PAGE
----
Uppers and Downers · Collaborations

Uppers & Downers — Origins — Where coffee beer comes from is where it's going next

As GBH x Intelligentsia continue to explore the possibilities in coffee beers with the Uppers & Downers series of events, collaborators, homebrewers, and curious drinkers are helping us dive deeper into the complex and creative art.

right: Manual Home Goods founder, Craighton Berman

right: Manual Home Goods founder, Craighton Berman

The sold-out Origin event was held at Intelligentsia's the soon-to-open Wicker Park location (July 17th), which was designed in collaboration with the baristas themselves for a beautiful and efficient service experience. Stemming from the original Uppers & Downers concept by Intelli's Stephen Morrissey and GBH's Michael Kiser, the Origin event was created to help people gain a better understanding of the terroir of specialty coffee as it related to beer — comparing flavors and aromas from different regions, elevations, and genetic profiles. Thanks to Ryan Soeder and Collin Moody (the coffee bar manager), and a newly minted Modbar that helps automate the pour over technique for a large gathering, we were able to produce four different coffees for 50 people in about a half hour — a true testament to the efficiency of the service space. 

Standing left: Ryan Knapp of MadCap Coffee, standing right: Stephen Morrissey of Intelligentsia Coffee

Standing left: Ryan Knapp of MadCap Coffee, standing right: Stephen Morrissey of Intelligentsia Coffee

Top left: Ryan Burk of Virtue Cider and Stephen Morrissey, Top right, Ryan Knapp, Ryan Burk and Collin Moody. Bottom Left: GBH founder, Michael Kiser. Bottom right: Ryan Soeder.

Top left: Ryan Burk of Virtue Cider and Stephen Morrissey, Top right, Ryan Knapp, Ryan Burk and Collin Moody. Bottom Left: GBH founder, Michael Kiser. Bottom right: Ryan Soeder.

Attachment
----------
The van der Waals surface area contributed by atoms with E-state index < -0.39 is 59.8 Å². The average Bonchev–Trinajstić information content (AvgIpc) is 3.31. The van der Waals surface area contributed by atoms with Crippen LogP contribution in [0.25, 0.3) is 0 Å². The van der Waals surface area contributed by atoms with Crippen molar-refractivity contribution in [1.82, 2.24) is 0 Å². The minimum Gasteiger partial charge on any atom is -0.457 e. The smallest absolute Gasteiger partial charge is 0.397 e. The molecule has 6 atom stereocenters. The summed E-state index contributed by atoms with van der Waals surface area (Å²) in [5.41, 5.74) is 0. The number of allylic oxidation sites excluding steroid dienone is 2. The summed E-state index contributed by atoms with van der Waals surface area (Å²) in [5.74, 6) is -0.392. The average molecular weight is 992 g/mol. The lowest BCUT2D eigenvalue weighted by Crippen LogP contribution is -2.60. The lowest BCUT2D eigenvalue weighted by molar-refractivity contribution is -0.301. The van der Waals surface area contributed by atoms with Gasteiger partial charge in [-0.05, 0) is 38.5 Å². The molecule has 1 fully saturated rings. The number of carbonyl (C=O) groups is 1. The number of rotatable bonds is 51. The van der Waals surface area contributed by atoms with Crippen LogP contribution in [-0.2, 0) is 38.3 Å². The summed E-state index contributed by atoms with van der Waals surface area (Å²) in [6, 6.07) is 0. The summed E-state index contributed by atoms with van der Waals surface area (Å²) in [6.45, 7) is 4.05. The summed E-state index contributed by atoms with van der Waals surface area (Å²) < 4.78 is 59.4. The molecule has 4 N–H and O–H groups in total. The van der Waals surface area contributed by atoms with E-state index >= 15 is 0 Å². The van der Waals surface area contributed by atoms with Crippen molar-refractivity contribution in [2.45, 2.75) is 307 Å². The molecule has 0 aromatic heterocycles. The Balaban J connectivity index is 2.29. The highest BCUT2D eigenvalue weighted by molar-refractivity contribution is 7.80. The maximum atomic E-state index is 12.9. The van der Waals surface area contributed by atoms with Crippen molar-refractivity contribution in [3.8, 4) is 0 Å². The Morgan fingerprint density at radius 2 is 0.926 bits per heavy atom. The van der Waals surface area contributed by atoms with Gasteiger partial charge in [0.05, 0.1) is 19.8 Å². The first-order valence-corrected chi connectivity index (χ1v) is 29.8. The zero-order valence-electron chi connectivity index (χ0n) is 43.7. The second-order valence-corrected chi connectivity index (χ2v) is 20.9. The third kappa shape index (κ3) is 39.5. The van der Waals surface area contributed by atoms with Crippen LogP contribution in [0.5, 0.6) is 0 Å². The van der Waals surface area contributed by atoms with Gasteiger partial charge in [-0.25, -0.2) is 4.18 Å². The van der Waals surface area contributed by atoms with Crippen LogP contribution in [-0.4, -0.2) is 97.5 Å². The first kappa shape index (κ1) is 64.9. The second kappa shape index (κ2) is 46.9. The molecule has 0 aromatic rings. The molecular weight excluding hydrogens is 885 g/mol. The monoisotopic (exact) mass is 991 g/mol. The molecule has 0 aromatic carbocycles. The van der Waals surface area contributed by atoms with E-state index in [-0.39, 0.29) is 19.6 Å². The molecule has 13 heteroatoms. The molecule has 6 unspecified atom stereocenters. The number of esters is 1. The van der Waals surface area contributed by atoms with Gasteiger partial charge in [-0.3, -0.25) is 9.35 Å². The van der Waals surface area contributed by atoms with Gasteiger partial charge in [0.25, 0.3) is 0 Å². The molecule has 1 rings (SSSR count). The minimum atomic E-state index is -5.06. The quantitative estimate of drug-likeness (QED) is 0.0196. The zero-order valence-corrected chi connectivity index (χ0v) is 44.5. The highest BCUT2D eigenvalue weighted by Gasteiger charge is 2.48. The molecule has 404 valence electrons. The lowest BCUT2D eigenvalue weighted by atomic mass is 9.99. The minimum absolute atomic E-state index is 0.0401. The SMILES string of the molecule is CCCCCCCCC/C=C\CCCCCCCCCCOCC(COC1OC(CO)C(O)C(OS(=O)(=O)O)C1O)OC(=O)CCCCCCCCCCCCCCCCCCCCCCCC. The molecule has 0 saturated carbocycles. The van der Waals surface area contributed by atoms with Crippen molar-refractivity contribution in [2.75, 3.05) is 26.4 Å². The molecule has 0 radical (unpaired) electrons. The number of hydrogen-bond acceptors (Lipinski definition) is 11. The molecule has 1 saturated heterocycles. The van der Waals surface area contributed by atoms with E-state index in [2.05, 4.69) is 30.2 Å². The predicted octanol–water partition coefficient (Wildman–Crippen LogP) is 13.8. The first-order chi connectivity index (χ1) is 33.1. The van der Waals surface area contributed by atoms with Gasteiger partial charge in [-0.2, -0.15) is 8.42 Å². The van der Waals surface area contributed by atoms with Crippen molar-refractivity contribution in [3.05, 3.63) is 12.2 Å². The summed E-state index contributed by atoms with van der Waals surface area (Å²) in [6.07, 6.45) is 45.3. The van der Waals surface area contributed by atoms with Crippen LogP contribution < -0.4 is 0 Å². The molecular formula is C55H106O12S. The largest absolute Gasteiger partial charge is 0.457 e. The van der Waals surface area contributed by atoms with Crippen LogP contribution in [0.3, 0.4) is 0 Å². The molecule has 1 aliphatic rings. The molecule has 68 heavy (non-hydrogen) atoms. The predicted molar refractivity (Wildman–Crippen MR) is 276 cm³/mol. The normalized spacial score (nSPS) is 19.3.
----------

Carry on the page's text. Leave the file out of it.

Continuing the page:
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Intelligentsia's Geoff Watts, one of the forefathers' of direct trade, is known as a sort of Indiana Jones of the coffee world, routinely filling up multiple passports every year as he works to keep the lines of communication, knowledge sharing, and coffee buying open between Intelli and farmers around the world. With so much fluctuation on the commodity side of the coffee business in recent years, its these relationships that keep specialty coffee growing — producing some of the most flavorful and technically challenging coffees in the world. 

Geoff Watts of Intelligentsia

Geoff Watts of Intelligentsia

Ryan Soeder

Ryan Soeder

Left: Stephen Morrissey, Top right: Geoff Watts, Bottom right, Craighton Berman

Left: Stephen Morrissey, Top right: Geoff Watts, Bottom right, Craighton Berman

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Different regions of the world, roughly located on continental zones between the Tropic of Capricorn and the Tropic of Cancer, are known for different flavors. While there's exceptions to every rule, some produce more chocolatey, sweet, "coffee coffee" kinds of flavors, whereas others are more acidic — full of citrus, berry, and tannic notes. Elevation is the third axis in all of these generalities, as the higher the elevation, the better preserved those delicate acidic notes, giving coffee from any region quite a bit of range. 

Michael Kiser

Michael Kiser

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Tasting these hand-picked coffees side-by-side for the first time, Origin attendees were able to compare the Geuze-like notes of some Kenyan coffees alongside an Ethiopian variety for genetic comparison, and then two varieties with the sweeter, comforting flavors of Guatemala for a comparison of two genetically similar, but still quite different beans. For those that also attended the Roast event, exploring light-to-dark methods, the ideas were really popping in terms of homebrewing concepts. Many left the educational portion of the event having understood the specialty coffee value chain for the first time.